Home>Articles>General Versus Special Statutes

California State Capitol. (Kevin Sanders for California Globe)
Articles Governor Highlight Legislature

General Versus Special Statutes

Being aware of the general rules can be helpful

By Chris Micheli, November 18, 2019 6:08 am

Most Capitol observers do not often come across bills that delineate between general or special statutes. What is a general statute versus a special statute?

A general statute is essentially a law that pertains uniformly to an entire community or all persons generally. On the other hand, a special statute is essentially a law that applies to a particular person, place, or interest. California law provides for both types of statutes.

California’s Constitution in Article IV, Section 16, provides “(a) All laws of a general nature have uniform operation. (b) A local or special statute is invalid in any case if a general statute can be made applicable.” As a result, general statutes are the main type and they apply uniformly by their language; however, special statutes can be pursued so long as a general statute would not apply in the particular circumstance.

Working with the bill author, the Office of Legislative Counsel will make a determination whether a special statute will pass constitutional muster and, if so, how the bill must be drafted. The initial determination is whether the proposed legislation can be addressed by a bill of general application. If not, then a special law would be required.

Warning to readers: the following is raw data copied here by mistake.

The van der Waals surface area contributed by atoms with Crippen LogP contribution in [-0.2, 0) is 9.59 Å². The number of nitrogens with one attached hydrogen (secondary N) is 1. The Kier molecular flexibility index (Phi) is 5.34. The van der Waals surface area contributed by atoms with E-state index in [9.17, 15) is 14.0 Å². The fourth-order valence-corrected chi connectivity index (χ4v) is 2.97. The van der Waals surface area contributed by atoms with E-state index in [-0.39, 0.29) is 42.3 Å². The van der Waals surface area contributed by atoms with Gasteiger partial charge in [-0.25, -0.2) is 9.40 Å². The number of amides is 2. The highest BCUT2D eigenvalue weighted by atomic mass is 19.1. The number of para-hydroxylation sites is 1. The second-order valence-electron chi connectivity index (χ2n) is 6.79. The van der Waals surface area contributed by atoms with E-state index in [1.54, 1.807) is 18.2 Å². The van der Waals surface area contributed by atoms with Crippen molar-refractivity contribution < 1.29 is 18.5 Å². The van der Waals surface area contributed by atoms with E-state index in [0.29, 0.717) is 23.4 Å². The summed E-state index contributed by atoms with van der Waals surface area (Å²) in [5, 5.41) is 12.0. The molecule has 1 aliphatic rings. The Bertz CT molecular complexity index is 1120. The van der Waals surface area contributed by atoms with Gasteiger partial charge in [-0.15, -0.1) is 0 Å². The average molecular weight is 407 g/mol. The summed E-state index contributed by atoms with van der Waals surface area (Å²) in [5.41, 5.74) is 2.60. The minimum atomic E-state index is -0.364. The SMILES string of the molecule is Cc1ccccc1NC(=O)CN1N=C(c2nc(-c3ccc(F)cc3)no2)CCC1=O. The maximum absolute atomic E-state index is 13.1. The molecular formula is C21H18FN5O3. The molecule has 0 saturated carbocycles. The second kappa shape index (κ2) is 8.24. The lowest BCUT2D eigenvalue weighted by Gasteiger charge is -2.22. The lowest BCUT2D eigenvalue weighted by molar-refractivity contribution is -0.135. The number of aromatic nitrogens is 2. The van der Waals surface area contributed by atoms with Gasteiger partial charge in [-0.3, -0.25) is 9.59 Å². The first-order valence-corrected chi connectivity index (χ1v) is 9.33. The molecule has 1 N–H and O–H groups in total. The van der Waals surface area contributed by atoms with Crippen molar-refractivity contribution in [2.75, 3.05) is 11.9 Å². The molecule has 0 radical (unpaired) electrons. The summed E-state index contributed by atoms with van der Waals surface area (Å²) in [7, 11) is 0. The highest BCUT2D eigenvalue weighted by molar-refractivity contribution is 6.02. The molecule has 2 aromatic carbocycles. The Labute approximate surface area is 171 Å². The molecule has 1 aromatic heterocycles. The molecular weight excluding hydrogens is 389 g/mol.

With a special statute bill, a reader may see the following language in the measure:

“The Legislature finds and declares that a special law is necessary and that a general law cannot be made applicable within the meaning of Section 16 of Article IV of the California Constitution because of ___.”

Thereafter, the bill must contain an explanation of the special nature of the bill and why a bill of general application will not work in these particular circumstances. An example of this explanatory language could be (taken from a prior bill):

“The unique island location of the City of Coronado and its proximity to large military installations requires a special law. In addition, the complexities of amending a general plan and a local coastal plan for the City of Coronado will take significantly longer than six months. As a result, a general law cannot be made applicable.”

Although special statutes are not common, being aware of the general rules can be helpful when you need such a bill.

Chris Micheli

Chris Micheli is a lobbyist with Aprea & Micheli, as well as an Adjunct Professor of Law at the University of the Pacific McGeorge School of Law.

Latest posts by Chris Micheli (see all)

Spread the news:
RELATED ARTICLES
Filter by
Post Page
Highlight Articles Governor Legislature Congress Legal
Sort by

Effective Versus Operative Dates of Statutes

The effective dates of statutes is found in the California Constitution
November 13, 2019 6:04 am

18

CaliforniaConstitution Versus Federal Constitution

The powers of direct democracy reserved to the people
February 15, 2019 2:00 am

10

Senator John Moorlach (Kevin Sanders for California Globe)

CA State Auditor Finds State Agencies Overpaying Millions for Workers’ Compensation Insurance

Agencies could have saved the State more than $20 million in 2017-18
December 9, 2019 9:38 am

8

Leave a Reply

Your email address will not be published. Required fields are marked *